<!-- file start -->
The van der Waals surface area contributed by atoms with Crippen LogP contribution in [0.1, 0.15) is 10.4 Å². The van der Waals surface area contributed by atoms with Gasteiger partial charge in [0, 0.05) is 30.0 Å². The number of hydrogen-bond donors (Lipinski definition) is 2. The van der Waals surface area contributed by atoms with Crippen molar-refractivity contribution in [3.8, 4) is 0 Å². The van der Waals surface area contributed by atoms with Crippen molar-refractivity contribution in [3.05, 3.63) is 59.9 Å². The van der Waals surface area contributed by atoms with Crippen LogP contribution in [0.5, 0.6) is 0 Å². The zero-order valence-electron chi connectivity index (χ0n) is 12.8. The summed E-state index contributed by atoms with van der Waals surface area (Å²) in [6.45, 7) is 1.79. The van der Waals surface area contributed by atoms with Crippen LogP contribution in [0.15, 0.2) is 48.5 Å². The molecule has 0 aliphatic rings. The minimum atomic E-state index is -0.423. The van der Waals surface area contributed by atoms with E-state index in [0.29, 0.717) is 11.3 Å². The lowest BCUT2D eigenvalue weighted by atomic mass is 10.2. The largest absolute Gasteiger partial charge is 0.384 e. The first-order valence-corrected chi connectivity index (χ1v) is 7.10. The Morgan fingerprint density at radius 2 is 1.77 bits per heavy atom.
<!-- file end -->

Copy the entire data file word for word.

The van der Waals surface area contributed by atoms with Crippen LogP contribution in [0.1, 0.15) is 10.4 Å². The van der Waals surface area contributed by atoms with Gasteiger partial charge in [0, 0.05) is 30.0 Å². The number of hydrogen-bond donors (Lipinski definition) is 2. The van der Waals surface area contributed by atoms with Crippen molar-refractivity contribution in [3.8, 4) is 0 Å². The van der Waals surface area contributed by atoms with Crippen molar-refractivity contribution in [3.05, 3.63) is 59.9 Å². The van der Waals surface area contributed by atoms with Crippen LogP contribution in [0.5, 0.6) is 0 Å². The zero-order valence-electron chi connectivity index (χ0n) is 12.8. The summed E-state index contributed by atoms with van der Waals surface area (Å²) in [6.45, 7) is 1.79. The van der Waals surface area contributed by atoms with Crippen LogP contribution in [0.15, 0.2) is 48.5 Å². The molecule has 0 aliphatic rings. The minimum atomic E-state index is -0.423. The van der Waals surface area contributed by atoms with E-state index in [0.29, 0.717) is 11.3 Å². The lowest BCUT2D eigenvalue weighted by atomic mass is 10.2. The largest absolute Gasteiger partial charge is 0.384 e. The first-order valence-corrected chi connectivity index (χ1v) is 7.10. The Morgan fingerprint density at radius 2 is 1.77 bits per heavy atom.